Although this study examined the influence of the factors influencing purchasing decisions of designer label apparel, it could be adapted to understand the various issues associated with social factors that motivate specific a purchase decisions outside this domain in this paper. Issues that are socially motivated, for example, include smoking, alcohol consumption, and indulgence in illicit drugs the consequence of which could be very damaging to the Malaysian society. Since the findings indicate that celebrity appears to be the most important factor among the participants, celebrities or persons with celebrity figures that portray an image of smoking-dangerous substances, a drunk, or being involved in social vices, maybe considered unhealthy for a society as these could create added pressure for the young generation, especially,

Limitations and Suggestions for Future Studies

Further research is essential to provide additional insights into reference groups' influence, which could be complementary to the findings in this study. Several possibilities for extensions could be considered. First, future research could include more coverage of generation-Y because this study did not cover the whole of Malaysia. A sample of about 2000 from major cities in Malaysia may provide additional information on the constructs examined and probably more relevant findings for practice and research implications. This would also enable a more robust representation of the population and a more solid basis for generalisation. In addition, another interesting avenue for research would be to consider a study that examines differences across various groups of celebrities (entertainers, fashion models, and athletes) in comparison with the general classification of celebrities, and to see if there would be any differences. Future research could also broaden this study with the aim of replicating the findings in this study using other product categories. In addition, future studies should consider including other variables such as indicated earlier in this paper. Other variables that may be considered as moderators include perceived risk, prior knowledge and other attitudinal or socioeconomic variables. In addition, we used the terms siblings and parents in this paper, which may appear less scientific. Future research should consider more scientific terms, such as primary, secondary, or tertiary (aspirational) to enhance the quality of the constructs and item development. In addition, most of the participants in this study were students, whose purchasing power may be weak. We suggest that future research considers more participants who tend to have more earning and spending power, for a more robust outcome. This could also enable applications of analytical tools for indirect analysis and comparison. Finally, future research should consider checking for CMV during item measurement development to control measurement errors (see Podaskoff et al., 2003).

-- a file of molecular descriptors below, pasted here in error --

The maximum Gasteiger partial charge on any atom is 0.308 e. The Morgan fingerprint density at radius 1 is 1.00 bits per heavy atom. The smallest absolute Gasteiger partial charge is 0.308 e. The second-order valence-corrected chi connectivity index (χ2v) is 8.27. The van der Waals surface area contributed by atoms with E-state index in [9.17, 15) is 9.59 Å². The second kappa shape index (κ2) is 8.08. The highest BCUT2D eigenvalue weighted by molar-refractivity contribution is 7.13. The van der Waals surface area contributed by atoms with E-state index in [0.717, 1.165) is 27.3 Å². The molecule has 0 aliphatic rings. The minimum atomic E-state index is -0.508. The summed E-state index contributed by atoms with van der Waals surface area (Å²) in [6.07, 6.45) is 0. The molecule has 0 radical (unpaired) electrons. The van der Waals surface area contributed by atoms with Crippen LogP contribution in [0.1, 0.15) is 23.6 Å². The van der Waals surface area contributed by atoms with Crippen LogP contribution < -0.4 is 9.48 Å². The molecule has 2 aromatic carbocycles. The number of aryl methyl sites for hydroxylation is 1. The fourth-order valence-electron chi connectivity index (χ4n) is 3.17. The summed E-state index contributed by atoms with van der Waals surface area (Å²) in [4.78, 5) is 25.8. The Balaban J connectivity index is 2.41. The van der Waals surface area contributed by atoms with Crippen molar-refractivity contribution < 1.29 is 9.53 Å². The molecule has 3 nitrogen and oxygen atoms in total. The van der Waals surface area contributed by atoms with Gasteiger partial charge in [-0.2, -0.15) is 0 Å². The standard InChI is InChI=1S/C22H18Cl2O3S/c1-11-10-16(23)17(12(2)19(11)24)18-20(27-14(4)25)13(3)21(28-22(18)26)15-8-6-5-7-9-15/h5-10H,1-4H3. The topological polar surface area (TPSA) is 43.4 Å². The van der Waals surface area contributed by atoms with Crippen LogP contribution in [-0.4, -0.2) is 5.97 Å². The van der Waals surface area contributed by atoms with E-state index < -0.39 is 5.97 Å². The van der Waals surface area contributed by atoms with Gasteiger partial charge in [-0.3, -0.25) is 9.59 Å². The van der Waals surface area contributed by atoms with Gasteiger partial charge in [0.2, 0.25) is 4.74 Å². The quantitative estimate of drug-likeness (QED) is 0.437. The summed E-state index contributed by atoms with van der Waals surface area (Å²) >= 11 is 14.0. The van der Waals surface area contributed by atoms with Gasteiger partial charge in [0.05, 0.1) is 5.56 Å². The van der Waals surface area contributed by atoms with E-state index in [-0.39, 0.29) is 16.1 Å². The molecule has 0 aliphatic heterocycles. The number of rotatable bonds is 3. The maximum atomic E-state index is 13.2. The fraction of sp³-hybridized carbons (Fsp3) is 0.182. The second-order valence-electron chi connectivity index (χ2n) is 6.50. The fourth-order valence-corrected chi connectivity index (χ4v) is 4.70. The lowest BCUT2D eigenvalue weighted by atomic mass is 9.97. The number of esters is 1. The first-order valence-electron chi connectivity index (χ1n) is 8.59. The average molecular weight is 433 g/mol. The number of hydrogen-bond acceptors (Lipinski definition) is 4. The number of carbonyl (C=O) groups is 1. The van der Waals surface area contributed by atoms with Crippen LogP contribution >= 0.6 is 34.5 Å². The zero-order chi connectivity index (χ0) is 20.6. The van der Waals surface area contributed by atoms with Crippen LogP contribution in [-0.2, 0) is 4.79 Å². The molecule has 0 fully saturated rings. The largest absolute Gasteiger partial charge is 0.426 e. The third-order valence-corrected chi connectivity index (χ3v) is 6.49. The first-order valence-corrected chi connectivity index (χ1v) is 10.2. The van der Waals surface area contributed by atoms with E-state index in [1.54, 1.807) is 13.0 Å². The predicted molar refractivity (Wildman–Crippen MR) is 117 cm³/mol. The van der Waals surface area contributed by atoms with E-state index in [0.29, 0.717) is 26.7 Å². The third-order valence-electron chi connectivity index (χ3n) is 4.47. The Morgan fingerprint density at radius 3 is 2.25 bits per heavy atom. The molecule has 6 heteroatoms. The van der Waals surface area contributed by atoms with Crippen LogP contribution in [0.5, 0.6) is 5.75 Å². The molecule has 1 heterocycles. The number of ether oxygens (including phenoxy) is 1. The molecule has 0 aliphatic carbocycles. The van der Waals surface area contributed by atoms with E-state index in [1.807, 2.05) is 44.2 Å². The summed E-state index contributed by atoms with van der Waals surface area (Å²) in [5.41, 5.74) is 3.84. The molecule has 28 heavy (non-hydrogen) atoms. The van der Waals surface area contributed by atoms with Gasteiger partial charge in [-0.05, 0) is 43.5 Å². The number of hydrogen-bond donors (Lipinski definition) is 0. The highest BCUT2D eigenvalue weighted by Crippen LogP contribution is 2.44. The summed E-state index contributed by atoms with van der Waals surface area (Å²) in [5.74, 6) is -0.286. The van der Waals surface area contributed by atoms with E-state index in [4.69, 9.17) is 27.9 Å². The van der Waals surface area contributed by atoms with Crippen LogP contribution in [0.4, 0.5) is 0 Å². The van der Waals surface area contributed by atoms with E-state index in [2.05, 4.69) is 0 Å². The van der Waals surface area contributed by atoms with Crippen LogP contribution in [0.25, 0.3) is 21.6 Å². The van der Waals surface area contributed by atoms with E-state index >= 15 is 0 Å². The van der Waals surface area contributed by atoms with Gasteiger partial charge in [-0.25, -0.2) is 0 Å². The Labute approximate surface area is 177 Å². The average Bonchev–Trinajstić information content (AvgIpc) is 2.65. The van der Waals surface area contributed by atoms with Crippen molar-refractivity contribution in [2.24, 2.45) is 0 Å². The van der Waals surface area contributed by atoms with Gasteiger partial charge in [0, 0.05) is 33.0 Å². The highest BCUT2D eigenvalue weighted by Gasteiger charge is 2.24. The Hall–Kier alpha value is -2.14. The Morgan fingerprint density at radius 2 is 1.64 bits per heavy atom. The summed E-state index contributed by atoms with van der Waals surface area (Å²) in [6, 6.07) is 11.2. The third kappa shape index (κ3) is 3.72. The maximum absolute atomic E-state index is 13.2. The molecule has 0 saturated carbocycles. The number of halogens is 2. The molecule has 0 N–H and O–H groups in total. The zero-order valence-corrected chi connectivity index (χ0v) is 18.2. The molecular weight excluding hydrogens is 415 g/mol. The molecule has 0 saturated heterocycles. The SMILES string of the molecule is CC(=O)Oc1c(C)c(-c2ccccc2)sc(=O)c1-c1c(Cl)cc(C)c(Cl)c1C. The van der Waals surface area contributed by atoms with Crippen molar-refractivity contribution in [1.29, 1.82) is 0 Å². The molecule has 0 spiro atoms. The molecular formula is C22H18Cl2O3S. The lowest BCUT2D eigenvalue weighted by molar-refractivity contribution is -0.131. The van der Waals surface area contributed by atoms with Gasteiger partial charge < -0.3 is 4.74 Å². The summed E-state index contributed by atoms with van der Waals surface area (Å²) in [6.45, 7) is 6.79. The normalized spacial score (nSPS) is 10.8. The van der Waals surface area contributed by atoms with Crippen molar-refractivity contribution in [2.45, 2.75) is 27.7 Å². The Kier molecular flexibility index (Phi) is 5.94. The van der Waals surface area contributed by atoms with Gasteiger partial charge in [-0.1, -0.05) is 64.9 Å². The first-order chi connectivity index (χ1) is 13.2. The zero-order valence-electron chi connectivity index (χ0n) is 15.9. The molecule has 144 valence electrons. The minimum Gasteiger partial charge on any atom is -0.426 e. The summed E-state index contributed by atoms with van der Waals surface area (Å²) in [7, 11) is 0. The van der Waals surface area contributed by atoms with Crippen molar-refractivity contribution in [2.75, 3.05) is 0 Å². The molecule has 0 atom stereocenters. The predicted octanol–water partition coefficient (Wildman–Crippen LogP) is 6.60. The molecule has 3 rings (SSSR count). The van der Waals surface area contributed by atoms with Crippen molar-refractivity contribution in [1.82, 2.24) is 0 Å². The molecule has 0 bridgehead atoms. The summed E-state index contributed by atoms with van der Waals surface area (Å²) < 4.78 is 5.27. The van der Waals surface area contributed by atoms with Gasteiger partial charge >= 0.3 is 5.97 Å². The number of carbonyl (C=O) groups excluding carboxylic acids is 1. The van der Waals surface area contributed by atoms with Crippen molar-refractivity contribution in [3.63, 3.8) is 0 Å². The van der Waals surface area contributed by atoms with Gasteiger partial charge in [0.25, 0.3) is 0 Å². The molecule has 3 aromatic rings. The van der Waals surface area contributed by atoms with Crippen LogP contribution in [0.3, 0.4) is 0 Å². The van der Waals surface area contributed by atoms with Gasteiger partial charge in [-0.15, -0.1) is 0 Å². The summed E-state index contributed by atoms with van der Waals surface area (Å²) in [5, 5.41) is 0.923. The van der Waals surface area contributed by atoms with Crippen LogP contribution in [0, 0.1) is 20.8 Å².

The roles of reference groups in purchase decision processes, and how these roles affect information processing through evaluation of options to eventual decision to buy a specific product will continue to attract intense academic attention. The findings in this paper provide evidence that reference groups appear to be key factors in young adults' decision to buy designer label apparels. Celebrities appear to be the most important factor in the buying decision followed by siblings. This indicates that marketers may need to design marketing and promotion campaigns that observe these dynamics to enable a more effective marketing strategy. The reference group framework initiated by Hyman (1942), developed by Deutsch and Gerard (1955), enhanced by Bourne (1957) and Kelman (1961), and expanded by Bearden and Etzel (1982) appears very useful in the study of reference group. There is the need to continue to expand on this framework to be able to address situational dynamics and variations and their roles in the complex structure of reference group effect on purchase decisions.

Finally, findings from this study reveal crucial insights considered useful to firms in related business and to knowledge development. The findings should, however, be interpreted within the context of the data set and the sample selected for this study. In addition, it would be important to assess the extent to which the findings in this study apply across different cultures within Malaysia, and among countries within the region.